“Many organisations will not take resources from fossil fuel companies or oil companies because they know that there are reputational risks associated with how the corporations will use them so it's really important to make sure that your partnership is not impairing your ability to deliver on your mission,” she said. 

In terms of greenwashing, she also pointed out that many companies will try to appear as environmentally-friendly as possible without actually doing the work themselves or actually investing in companies that do. That’s why Mathai encourages deeper scrutiny and asking probing questions. “No company can offset [their emissions] in full integrity if they haven't cleaned up their houses internally,” she said. 

4. To attract young audiences to climate news, journalists need to cater to them. Young people like Greta Thunberg, Leah Namugerwa, Autumn Peltier, and many more are quickly becoming important voices in raising awareness for the climate crisis. However, even though young people care about the environment, they don’t care so much about traditional climate news

Mathai points out that young people consume news outside traditional means as there is so much democratisation in that space today. So, to engage young people, mainstream media also has to engage with them beyond their traditional means. 

“Everybody can tell the news and [young people] have a really powerful way of telling news and getting news. We need to diversify our ability to read them and our ability to challenge ourselves basically in how we respond to the needs that they have,” she explained. “Young people are driven by action: if you talk and you keep talking, they’ll say ‘okay, then what are we going to do? Let's do something’ so I think that's inspiring for them.”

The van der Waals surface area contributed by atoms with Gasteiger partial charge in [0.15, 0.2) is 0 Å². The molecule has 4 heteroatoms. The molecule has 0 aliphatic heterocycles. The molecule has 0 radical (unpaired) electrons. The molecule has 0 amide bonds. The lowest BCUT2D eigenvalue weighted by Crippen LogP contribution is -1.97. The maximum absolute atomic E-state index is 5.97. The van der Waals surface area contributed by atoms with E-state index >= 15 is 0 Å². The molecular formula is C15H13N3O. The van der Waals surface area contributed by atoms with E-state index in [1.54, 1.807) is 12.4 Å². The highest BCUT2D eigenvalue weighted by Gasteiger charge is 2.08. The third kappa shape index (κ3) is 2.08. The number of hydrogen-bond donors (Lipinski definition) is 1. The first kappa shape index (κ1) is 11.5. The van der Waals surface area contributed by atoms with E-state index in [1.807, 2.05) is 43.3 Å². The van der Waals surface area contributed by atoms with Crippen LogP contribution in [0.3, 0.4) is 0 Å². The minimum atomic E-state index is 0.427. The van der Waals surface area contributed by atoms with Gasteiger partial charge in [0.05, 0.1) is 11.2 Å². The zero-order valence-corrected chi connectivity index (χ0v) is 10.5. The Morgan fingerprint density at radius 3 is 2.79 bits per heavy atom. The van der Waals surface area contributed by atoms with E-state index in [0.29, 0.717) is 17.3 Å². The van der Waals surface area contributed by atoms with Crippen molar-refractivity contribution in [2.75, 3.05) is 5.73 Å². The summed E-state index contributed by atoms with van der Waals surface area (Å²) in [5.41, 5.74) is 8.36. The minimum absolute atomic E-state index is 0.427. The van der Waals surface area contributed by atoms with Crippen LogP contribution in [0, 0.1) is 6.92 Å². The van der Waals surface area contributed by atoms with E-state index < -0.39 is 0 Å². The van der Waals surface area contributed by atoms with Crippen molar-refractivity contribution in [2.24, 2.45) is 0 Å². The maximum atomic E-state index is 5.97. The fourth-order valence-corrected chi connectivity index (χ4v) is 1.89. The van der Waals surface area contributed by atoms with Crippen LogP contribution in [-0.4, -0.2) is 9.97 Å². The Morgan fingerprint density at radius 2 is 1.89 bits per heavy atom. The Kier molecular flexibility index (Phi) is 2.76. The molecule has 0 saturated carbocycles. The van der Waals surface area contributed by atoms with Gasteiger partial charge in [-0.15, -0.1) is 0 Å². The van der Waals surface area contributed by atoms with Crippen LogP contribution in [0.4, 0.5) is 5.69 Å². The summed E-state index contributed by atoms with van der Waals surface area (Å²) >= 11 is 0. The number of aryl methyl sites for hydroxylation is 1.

5. We are part of the problem, but we are also part of the solution. While Mathai does not agree with this shifting of the burden of the climate crisis to the individual, she does acknowledge that each individual choice can make a difference collectively. There should be a dual framework where as a society we acknowledge our role in the climate crisis, but also in solving it. 

“Kenyan leadership in the climate space today is shifting the narrative of not only are we victims of the climate crisis, but we are also hubs of climate solutions,” she said.  “It's important for the psyche of every single African to see themselves not necessarily as a victim but as a part of the solution.”

The bottom line

This seminar on covering climate in Africa underscored the need for tailored stories based on geographical variations, emphasising accountability for high-emission G20 nations. It stressed the importance of a local perspective, urging journalists to embed themselves in impacted communities. The discussion also highlighted the thin line between corporate cooperation and greenwashing, emphasising scrutiny. Finally, we need to recognise the dual role of individuals in acknowledging society's part in the climate crisis and contributing to solutions.